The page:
Before you enter the exhibition, you must drop off your coat, purse and any other large items at the FREE deposit area. Then you can pick up audio guides. The shop is in the same area and I must say didn't have much of interest. I usually like to purchase the catalog but was disappointed with the printed quality of several favorite paintings in the book. I ended up purchasing postcards.

Another no-no is that none of the text by the paintings or about the period o the walls are in any language other than Italian. Big mistake! Not sure if the audio guides are available in English, please inquire. Considering that this is the only stop in Europe, the curator should have expected visitors from different parts of Europe (who don't speak Italian). That said, the paintings speak for themselves.
After touring the world for a year, this and 36 other paintings from Holland's Golden Age will be on exhibit in Bologna, the exhibit's only European stop from February 8th through May 25th, 2014 in Bologna's beautiful museum Palazzo Fava, via Manzoni 2.  The museum has organized another exhibition, Around Vermeer, with 25 contemporary Italian artists exhibiting works inspired by Vermeer. The Italian artists include Guccione, Sarnari, Raciti and Forgioli. This 2nd exhibit is on the floor above the main exhibition. No extra payment is necessary to view the second exhibit.
Tickets can be purchased here or directly at Palazzo Fava.
Linea d’Ombra
 tel. +39 0422 3095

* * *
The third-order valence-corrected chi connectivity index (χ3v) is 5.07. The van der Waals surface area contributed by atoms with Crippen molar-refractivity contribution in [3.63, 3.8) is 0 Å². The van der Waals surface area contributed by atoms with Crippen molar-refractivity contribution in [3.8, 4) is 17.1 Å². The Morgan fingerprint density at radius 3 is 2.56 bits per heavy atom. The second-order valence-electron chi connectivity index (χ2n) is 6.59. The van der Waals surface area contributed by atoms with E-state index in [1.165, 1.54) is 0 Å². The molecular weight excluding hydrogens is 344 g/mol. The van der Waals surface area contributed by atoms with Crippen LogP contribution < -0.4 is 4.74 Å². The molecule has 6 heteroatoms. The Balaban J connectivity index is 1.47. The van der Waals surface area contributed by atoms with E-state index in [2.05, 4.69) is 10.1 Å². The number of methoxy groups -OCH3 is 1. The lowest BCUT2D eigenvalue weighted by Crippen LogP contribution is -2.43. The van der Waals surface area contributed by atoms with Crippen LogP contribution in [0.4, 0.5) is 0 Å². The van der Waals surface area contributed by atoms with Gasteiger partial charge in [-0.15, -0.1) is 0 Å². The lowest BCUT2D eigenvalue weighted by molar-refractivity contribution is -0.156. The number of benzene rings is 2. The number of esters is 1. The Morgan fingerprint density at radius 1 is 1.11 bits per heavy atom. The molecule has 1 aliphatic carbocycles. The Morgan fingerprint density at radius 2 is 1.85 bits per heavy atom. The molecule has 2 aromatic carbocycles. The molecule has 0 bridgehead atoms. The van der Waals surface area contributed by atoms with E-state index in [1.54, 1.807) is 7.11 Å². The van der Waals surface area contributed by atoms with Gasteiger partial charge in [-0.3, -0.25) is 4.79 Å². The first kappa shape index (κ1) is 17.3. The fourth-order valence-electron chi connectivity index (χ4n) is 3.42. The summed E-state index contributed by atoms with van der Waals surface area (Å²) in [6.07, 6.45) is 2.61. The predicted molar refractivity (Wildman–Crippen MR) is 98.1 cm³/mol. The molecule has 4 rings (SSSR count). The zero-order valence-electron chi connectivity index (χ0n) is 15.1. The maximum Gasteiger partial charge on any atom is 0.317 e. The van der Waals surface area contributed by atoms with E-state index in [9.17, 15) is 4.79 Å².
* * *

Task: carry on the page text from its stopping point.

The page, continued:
fax +39 0422 309777  
info@lineadombra.it 
www.lineadombra.it

January 28, 2014

Jan 29 -31st : The Days of the Blackbird

Photo by Andreas Trepte, www.photonatur.de

I giorni della merla, "the days of the blackbird" refers to January 29th, 30th and 31st, and are supposed to be the coldest days of the year.

It is curious how this old Italian saying is still widely used in the local media and among Italian citizens, especially when we are close to the end of January. Will the giorni della merla be as cold as they are famously known for? This is what everyone seems wonder about, while they wait for the weatherman to make his predictions for this period. When the weatherman announces dropping temperatures and this year, snow, people seem to remember the legend that the nonni told them as children.

There are a couple of legends which explain why these 3 days are referred to as "the days of the blackbird"1.  
The first legend says that blackbirds (called merli in plural which makes no reference to their color) were once white. January consisted of 28 days while February had 31 days. Apparently one of these birds started chirping happily on January 28th, happy that cold January was finally over. January was so angry at the bird's behavior that it asked to borrow 3 days from February in which it unleashed snow, wind, freezing temperatures and rain. The bird hid in a chimney and when it came out it was black from the smoke. Blackbirds have been born black ever since.

A simpler version of this legends states that a female white bird, a merla, and her chicks hid in the chimney during the coldest days of January to stay warm and when they came out they were black from the smoke.

According to the legend, if the "days of the merla" are cold, the spring will be nice; if the 3 days are mild then spring will be late.

Note: Wikipedia, Giorni della Merla